Imagine yourself in a job interview. Your potential boss asks you if you’re an honest guy. You nod and say “Yes.” He looks at you for a long time. Does he believe you? Maybe he’ll call some of your references and they’ll give them examples of times you were honest. As artists if we want to demonstrate a quality like honesty, we typically show it through our artwork. We dance it, paint it, sing it, write it, or play it. Showing the qualities you want to convey about yourself through a personal identity story works the same way. If you want someone to know that you’re an honest person, tell a true, personal story in which you’re the hero demonstrating that quality. Notice how in the following story, I launch into a story about the ring that I’m wearing. Although I have over 10 hours worth of personal, true stories, I chose one that was related to something visible- my ring. What do you think this story reveals about me?


Ask my Dad, a sculptor, how a creative, passionate good ol’ boy like himself, who was raised on a hill in a chicken shack in West Virginia became a passionate artist and you’ll likely hear an anecdote rather than a story. As an extrovert who loves to talk, his anecdotes can ramble on for hours. The thing is, most people share anecdotes, thinking that they’re telling stories. An anecdote is something that happens. A story is structured with a clear beginning, middle, and end. which makes it the perfect companion for an artist.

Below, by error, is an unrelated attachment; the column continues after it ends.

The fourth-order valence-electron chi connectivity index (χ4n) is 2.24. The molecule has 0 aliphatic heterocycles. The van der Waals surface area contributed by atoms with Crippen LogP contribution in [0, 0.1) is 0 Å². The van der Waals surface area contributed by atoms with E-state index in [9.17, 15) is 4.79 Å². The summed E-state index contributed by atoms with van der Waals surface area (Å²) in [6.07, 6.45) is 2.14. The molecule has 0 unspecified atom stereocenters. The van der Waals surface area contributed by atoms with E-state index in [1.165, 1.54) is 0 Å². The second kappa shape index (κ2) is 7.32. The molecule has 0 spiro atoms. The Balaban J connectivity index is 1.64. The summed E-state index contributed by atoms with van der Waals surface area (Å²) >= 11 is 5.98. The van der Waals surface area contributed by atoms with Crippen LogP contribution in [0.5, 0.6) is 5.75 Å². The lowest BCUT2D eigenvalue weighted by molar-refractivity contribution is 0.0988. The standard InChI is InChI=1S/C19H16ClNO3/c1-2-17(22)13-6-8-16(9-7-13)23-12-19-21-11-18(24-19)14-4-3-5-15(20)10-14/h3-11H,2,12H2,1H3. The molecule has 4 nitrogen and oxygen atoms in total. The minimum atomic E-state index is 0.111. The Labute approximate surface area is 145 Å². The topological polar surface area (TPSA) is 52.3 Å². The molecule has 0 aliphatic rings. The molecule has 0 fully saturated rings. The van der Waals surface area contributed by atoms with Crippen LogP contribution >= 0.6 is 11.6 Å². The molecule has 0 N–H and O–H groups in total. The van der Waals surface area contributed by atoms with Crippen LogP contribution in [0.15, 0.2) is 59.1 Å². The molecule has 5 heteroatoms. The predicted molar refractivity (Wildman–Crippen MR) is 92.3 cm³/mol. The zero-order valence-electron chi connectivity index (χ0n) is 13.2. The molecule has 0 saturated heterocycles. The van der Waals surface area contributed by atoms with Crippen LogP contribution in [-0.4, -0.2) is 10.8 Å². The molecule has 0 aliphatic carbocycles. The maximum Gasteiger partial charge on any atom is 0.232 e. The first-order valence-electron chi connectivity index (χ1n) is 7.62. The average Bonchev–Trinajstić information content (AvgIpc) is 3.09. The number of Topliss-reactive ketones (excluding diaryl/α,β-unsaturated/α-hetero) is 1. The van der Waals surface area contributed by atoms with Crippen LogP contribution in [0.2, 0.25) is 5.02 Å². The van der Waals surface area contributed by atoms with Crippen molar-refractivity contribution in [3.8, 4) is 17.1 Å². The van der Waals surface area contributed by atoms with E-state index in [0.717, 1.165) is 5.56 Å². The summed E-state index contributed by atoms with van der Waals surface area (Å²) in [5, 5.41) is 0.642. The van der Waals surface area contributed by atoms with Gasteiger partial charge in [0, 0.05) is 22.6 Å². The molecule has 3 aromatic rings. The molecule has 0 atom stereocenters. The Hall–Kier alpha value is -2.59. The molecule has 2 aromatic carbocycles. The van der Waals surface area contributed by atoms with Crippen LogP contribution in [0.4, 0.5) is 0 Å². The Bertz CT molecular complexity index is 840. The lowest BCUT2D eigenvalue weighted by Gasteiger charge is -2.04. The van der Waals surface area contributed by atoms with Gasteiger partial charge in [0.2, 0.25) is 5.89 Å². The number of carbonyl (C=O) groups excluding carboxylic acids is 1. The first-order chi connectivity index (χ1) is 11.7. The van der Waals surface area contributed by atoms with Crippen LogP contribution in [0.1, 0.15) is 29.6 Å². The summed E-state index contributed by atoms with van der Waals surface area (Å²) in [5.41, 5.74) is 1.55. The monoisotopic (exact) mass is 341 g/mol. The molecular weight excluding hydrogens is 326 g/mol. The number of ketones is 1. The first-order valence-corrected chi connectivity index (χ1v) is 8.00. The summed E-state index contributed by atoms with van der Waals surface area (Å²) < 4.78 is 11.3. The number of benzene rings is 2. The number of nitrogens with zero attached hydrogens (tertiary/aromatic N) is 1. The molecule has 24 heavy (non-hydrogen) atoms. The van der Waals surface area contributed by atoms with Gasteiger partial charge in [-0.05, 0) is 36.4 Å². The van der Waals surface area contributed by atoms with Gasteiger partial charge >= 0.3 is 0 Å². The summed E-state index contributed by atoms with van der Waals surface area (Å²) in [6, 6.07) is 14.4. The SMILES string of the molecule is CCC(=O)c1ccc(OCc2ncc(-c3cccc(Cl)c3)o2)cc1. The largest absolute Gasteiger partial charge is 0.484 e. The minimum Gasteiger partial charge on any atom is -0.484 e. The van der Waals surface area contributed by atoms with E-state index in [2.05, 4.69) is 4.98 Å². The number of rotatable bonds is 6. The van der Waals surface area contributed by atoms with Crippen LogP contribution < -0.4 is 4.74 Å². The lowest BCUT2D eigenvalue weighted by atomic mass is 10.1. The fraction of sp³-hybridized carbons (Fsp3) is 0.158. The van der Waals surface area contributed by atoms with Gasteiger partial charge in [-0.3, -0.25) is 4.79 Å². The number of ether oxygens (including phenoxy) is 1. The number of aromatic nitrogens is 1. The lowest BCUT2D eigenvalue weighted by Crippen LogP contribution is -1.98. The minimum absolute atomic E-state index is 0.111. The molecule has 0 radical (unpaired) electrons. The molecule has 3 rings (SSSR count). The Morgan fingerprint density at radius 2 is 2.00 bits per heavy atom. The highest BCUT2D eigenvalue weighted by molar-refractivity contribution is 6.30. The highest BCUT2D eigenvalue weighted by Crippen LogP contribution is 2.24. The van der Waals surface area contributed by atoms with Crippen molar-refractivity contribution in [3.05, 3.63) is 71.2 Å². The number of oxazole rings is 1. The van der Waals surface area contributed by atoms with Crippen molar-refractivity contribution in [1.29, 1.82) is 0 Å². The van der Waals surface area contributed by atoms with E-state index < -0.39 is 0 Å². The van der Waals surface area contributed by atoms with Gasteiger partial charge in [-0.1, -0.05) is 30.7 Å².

Have you ever heard a story on the news, retold it and had your listener say “Wait, did that really happen to you?” And you say, “No, it was a story I heard on the news.” This unique phenomena which typically happens with stories is common because it activates a part of the brain which automatically turns stories we hear into our own experience.  Play your cards right with your own personal identity story and you could end up looking like Einstein.